The IPKat has come across a privacy case in which Max Mosley attempted to enjoin the News of the World from showing video footage of his allegedly Nazi-themed orgy with five prostitutes. The footage was posted on the News of the World’s website at the end of March. It was then voluntarily taken down on 31 March, by which time other websites had copied and posted the footage. On 3 April the News of the World gave notice that it intended to repost the footage. Mosley applied to the court for an injunction to stop this.
According to Eady J, Mosley’s Art.8 right to privacy was in conflict with the News of the World’s Art.10 right to freedom of expression. In balancing the two, the court has to take the following into account:
i) No Convention right has, as such, precedence over another;
ii) Where conflict arises between the values safeguarded under Articles 8 and 10, an "intense focus" is necessary upon the comparative importance of the specific rights being claimed in the individual case;
iii) The Court must take into account the justification for interfering with or restricting each right;
The information disclosed intrustive and demeaning to Mosley. However, the court had to consider two factors which could limit his right to privacy:
1. There was no public interest justification for revealing the edited video footage. The public was already aware of Mr Mosley’s proclivities, and the pictures embodied in the video footage were only of interest because they were “mildly salacious and provide an opportunity to have a snigger at the expense of the participants”.
Although there was a public interest in protecting the public from being misled by statements made by a claimant (in this case, the possibility that Mr Mosley was not telling the truth in denying that the S&M session has a Nazi theme), the News of the World could put the record straight without recourse to the video footage. In particular, the footage in question did not convincingly show that Mosley was lying.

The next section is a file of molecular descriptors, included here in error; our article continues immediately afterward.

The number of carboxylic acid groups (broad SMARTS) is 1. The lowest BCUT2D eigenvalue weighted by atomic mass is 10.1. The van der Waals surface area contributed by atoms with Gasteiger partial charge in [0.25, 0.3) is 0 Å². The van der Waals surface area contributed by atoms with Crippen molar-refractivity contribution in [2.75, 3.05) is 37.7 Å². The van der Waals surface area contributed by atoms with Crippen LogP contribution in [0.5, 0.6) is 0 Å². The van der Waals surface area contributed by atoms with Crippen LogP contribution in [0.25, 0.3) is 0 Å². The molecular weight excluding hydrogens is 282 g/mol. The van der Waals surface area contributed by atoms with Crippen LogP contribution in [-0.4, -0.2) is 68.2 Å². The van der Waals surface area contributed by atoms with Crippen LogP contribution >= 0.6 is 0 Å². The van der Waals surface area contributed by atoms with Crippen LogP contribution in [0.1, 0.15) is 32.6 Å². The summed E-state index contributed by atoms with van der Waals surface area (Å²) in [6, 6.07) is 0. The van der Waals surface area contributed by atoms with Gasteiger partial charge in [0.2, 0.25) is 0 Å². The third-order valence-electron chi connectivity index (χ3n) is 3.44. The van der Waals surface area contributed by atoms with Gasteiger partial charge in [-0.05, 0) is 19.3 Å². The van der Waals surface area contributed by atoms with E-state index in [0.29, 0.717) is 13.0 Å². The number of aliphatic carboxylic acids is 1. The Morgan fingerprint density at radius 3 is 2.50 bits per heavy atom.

2. However, there was no point in barring the News of the World from showing the material since the material was now widely available on the internet and anyone who wished to view the footage could easily do so. Either Mosley had lost his reasonable expectation of privacy because the information was so widely available, or the information has entered the public domain. In either case, the court had to avoid adopting the role of King Canute and making “vain gestures”.
The judge summarised:
I have, with some reluctance, come to the conclusion that although this material is intrusive and demeaning, and despite the fact that there is no legitimate public interest in its further publication, the granting of an order against this Respondent at the present juncture would merely be a futile gesture. Anyone who wishes to access the footage can easily do so, and there is no point in barring the News of the World from showing what is already available.
The IPKat is a tad puzzled by Eady J’s approach. Although he states that no convention right takes precedence over another, he seems to proceed on the assumption that Mosley has a prima facie right to privacy which would need to be rebutted by free speech concerns. In other words, free speech seems to be being treated almost as a defence, rather than as a right of equal importance to privacy.